Stefano Tedesco of La Spezia in Italy kindly sent us a copy of Lontano: Homage to Giacinto Scelsi (NO NUMBER), his award-winning compilation which is in its second edition (the first edition of 100 copies appeared in December 2009 and is now sold out). 13 international artists contributed short pieces around the 4-6 minute mark, although Eddie Prevost and John Butcher went beyond seven minutes with their ‘A Rose By Another Name’. Rafael Toral, David Toop, Scanner, KK Null, Alvin Curran, Lawrence English, Efzeg (with Martin Siewert and Burkhard Stangl), Rhodri Davies and Olivia Block are among the artistes who appear on this fine collection. You will notice that many of the above are improvisers; this strategy is to highlight Scelsi’s extensive use of improvisation in the compositional process. As Tedesco points out in his succinct notes, “Scelsi adopted improvisation as a method to compose…most of his compositions, called intuitive, were recorded then transcribed from others and finally fixed into a score”. An exceptionally strong compilation with not a weak moment of music anywhere, and sequenced with considerable sensitivity and care, this is a release I can recommend unequivocally if you have any interest at all in modern composition, microtonality, minmalism, improvisation or all of the above; it’s as though invoking the very name of Scelsi (coincidentally one of my favourite modernists and one I rank as highly as Morton Feldman) has spurred these creators to perform some of their best work. Nab a copy while ye may, or start lobbying for the third pressing.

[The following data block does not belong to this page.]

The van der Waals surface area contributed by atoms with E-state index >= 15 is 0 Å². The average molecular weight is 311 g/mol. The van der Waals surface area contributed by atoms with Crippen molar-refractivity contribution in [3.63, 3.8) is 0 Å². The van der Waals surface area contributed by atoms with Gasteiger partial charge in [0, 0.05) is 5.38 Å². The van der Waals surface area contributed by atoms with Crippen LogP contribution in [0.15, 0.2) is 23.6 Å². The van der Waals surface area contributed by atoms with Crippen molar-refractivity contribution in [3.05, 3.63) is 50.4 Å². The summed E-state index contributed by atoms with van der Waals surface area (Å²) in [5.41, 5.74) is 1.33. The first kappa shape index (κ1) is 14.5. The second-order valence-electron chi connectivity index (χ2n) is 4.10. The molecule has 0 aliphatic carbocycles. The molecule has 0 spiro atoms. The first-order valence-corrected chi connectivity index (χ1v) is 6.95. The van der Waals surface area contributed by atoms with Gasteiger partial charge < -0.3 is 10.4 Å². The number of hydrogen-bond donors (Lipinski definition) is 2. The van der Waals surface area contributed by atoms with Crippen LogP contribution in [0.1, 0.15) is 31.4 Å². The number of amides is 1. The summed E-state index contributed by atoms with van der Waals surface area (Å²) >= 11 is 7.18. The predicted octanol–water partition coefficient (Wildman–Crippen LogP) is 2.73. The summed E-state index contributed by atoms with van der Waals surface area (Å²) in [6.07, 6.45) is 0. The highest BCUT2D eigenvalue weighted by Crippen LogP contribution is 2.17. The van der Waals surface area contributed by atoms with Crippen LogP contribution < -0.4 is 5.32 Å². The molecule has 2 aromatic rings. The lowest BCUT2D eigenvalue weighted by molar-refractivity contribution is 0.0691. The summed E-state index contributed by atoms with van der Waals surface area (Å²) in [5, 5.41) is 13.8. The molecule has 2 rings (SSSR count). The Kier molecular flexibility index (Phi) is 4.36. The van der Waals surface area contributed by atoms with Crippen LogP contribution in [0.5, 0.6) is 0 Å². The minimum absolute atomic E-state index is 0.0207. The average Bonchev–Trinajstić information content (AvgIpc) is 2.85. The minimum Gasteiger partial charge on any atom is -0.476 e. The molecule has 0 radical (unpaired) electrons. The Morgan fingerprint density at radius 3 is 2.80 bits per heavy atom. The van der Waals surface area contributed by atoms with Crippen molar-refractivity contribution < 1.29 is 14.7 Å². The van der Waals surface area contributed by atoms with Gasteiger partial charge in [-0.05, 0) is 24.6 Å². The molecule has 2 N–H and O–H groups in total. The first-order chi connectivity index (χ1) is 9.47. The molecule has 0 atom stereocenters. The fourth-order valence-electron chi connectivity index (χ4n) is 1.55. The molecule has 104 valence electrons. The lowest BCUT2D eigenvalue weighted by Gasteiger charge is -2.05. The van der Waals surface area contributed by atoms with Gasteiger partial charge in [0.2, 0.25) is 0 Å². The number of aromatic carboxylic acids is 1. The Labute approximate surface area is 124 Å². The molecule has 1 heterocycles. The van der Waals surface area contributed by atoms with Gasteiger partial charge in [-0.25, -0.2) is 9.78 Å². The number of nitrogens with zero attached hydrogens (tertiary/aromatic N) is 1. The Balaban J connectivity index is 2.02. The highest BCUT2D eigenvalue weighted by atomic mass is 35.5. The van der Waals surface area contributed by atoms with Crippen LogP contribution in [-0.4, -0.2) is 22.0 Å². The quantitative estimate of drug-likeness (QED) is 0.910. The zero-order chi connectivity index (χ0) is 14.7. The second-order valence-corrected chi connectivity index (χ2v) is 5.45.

“Greetings from Osaka, influenza capital of Japan”, writes Tim Olive in jocular mood as he sends me a copy of Difference and Repetition (TEST TONE MUSIC TTMR-001), a collaboration with Kikuchi Yukinori who (like the label) is based in Nagoya. An inscrutable record on which it’s not clear who is playing what across seven anonymous tracks with titles like ‘Small room’, ‘Shining’ and ‘Ontology’ which don’t give much away, but the music is fascinating and varied electronic emissions, full of invention and great deliberation – sometimes vaguely noisy, sometimes sternly implacable deep drones, their monotonal surfaces roughed up with skittery details. Olive’s distinctive playing is usually characterised by a very extreme form of disconnectedness, but many of these pieces exhibit a more continuous full-bodied roaring, the sort of activity you would expect from a team of gigantic beetles if they were ten times as large and refitted to produce electronic signals through their antennae. Natch, I gladly welcome such outsize coleoptera into my lair any day of the week.
Fires Were Shot is the duo of Clay Walton and John Wilkins, using acoustic guitars with effects to create some not unpleasant melodic moments on Awakened By A Lonely Feud (QUIET DESIGN ALAS013). They stay mainly in melodic major keys, and their approach to sound processing is not radically transformative; overall this isn’t an especially experimental work, but it does deliver some of the moments of Terry Riley mesmerism the duo are hoping for.